High-Spec, Turnkey Broadcast Installation At Qatar State’s Mosque

THE CUSTOMER

The independent Arab nation of Qatar, officially known as the State of Qatar, is located in the Middle East, on the coast of the Persian Gulf. The country has the highest per capita income in the world. its capital city, Doha, is known for its futuristic skyscrapers and other ultramodern architecture inspired by ancient Islamic design. Sheikh Tamim bin Hamad Al Thani is the current Emir of Qatar. He became the 8th Emir of Qatar on 25 June 2013 after his father's abdication.

Imam Muhammad ibn Abd al-Wahhab Mosque, also known as Qatar State Mosque or the State Grand Mosque was opened in 2011. Officially Qatar’s national mosque, it is named after an 18th century Sunni Muslim preacher and scholar. Located at Al-Khuwair in Doha, the air-conditioned, extravagant yet clean-lined mosque is believed to be the Middle East’s largest, with 90 domes, 18 entrances and capacity for 30,000 people.

THE PROJECT

In 2011, leading broadcast solutions provider Gearhouse Broadcast was tasked with delivering a high specification, turnkey broadcast installation for Qatar’s new national mosque.

The installation needed to be configured to accommodate the regular live broadcasts of Qatar Television (QTV).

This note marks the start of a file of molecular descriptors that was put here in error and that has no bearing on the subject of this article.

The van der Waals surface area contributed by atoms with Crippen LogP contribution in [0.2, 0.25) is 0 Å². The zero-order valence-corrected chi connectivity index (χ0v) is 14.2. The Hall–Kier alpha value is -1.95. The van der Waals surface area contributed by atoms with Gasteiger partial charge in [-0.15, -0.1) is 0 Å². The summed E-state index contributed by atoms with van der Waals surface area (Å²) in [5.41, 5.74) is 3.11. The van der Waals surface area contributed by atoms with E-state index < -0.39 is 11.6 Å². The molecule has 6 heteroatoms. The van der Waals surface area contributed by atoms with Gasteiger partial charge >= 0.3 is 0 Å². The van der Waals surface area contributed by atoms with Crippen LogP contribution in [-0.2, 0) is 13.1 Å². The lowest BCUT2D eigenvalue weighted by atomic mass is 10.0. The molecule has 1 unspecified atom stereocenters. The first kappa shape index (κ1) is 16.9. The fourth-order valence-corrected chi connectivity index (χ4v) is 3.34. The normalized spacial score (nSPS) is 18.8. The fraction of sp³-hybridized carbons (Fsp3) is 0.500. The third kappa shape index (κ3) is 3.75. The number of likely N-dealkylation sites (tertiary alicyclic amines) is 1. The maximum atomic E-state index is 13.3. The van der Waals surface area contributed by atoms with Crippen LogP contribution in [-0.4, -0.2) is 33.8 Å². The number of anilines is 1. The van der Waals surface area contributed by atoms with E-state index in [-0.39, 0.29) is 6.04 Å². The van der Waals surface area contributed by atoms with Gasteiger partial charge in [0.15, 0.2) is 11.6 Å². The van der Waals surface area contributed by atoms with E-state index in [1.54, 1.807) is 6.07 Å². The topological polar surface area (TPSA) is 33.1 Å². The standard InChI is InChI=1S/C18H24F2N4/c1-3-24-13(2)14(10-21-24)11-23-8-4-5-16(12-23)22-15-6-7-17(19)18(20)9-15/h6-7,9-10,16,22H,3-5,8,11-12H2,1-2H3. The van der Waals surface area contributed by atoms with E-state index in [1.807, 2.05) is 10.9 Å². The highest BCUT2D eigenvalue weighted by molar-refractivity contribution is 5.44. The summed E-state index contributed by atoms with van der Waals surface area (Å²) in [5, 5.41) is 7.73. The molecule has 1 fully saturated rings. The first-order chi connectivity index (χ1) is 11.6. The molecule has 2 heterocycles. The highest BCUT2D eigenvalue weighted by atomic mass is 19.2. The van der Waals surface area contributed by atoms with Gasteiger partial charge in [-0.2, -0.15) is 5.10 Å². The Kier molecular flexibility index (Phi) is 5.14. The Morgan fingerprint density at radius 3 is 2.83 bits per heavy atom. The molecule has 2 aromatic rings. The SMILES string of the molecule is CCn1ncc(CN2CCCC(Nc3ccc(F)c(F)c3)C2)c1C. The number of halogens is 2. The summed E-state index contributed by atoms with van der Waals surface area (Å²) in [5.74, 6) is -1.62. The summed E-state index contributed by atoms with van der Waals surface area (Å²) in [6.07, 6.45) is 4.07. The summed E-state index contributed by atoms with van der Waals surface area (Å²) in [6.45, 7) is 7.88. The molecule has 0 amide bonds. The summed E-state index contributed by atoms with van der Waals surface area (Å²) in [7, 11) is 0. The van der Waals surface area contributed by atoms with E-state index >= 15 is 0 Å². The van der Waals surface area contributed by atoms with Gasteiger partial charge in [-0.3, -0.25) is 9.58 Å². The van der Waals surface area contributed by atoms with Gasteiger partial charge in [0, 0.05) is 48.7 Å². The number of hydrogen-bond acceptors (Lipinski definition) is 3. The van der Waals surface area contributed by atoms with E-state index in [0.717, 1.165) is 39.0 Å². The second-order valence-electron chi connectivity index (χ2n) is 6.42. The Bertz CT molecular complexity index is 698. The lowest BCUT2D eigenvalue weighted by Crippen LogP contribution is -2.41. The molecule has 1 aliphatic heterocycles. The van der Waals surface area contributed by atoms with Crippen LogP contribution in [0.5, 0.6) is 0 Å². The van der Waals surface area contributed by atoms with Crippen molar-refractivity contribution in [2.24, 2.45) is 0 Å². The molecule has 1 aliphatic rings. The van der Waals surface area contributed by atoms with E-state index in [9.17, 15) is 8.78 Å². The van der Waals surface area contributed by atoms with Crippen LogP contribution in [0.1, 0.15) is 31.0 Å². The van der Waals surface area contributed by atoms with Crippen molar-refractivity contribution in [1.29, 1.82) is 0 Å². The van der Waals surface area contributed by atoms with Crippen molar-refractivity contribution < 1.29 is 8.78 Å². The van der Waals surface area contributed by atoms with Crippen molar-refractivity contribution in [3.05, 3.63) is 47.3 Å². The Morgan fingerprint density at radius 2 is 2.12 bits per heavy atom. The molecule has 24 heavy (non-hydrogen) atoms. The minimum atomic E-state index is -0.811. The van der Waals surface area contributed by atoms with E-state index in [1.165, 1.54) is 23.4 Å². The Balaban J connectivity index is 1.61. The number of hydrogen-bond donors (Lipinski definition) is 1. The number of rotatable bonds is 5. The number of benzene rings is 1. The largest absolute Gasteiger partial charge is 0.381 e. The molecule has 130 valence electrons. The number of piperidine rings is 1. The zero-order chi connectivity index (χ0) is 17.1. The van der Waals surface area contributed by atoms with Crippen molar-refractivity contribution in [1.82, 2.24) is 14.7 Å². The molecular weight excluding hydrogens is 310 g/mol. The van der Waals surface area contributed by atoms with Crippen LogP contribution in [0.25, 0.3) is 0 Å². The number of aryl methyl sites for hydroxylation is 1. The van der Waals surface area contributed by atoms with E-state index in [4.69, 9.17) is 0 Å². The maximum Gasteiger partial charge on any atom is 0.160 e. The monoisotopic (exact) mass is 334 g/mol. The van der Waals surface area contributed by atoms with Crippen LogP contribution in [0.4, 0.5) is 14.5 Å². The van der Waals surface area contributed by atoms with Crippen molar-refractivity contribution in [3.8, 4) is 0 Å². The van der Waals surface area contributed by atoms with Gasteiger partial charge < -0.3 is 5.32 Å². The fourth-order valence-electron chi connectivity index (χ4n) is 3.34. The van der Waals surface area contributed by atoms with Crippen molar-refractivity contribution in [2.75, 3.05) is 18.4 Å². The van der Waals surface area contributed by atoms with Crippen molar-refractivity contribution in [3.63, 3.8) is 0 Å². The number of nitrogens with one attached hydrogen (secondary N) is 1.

Specifically, the television network wanted to utilise the mosque for live feed every occasion during Ramadan EID and Adha EID, as well as during prayers every Friday.

THE APPROACH

Gearhouse Broadcast’s Systems Integration team is known for taking a tailored approach for each client, providing innovative and flexible broadcast solutions using the very latest in broadcast technologies. This project was no exception.

The Broadcast Control Room was fitted out with a Sony DVS 9000 vision mixer, Harris routing, glue and Inscriber graphics, Sony VTRs, a Miranda Kaleido multi-viewer and six JVC 42 LCD display monitors.

The audio mixer supplied was a Soundcraft BB100, which was specially fitted into bespoke Custom Consoles technical furniture. The five Sony BVP-E30 system cameras supplied with a mix of Canon J35 and J22 lenses were supplemented by ten Panasonic AW-E860 cameras, with Canon YJ20 lenses on hot-heads.

Some of the other major system components were provided by Trilogy Communications, Tektronix and Evertz. Panasonic remote control cameras were installed to provide extra coverage of the main Mosque area. Comprehensive technical cabling was carried out to  custom wall boxes throughout the Mosque, some fitted with marble inserts.

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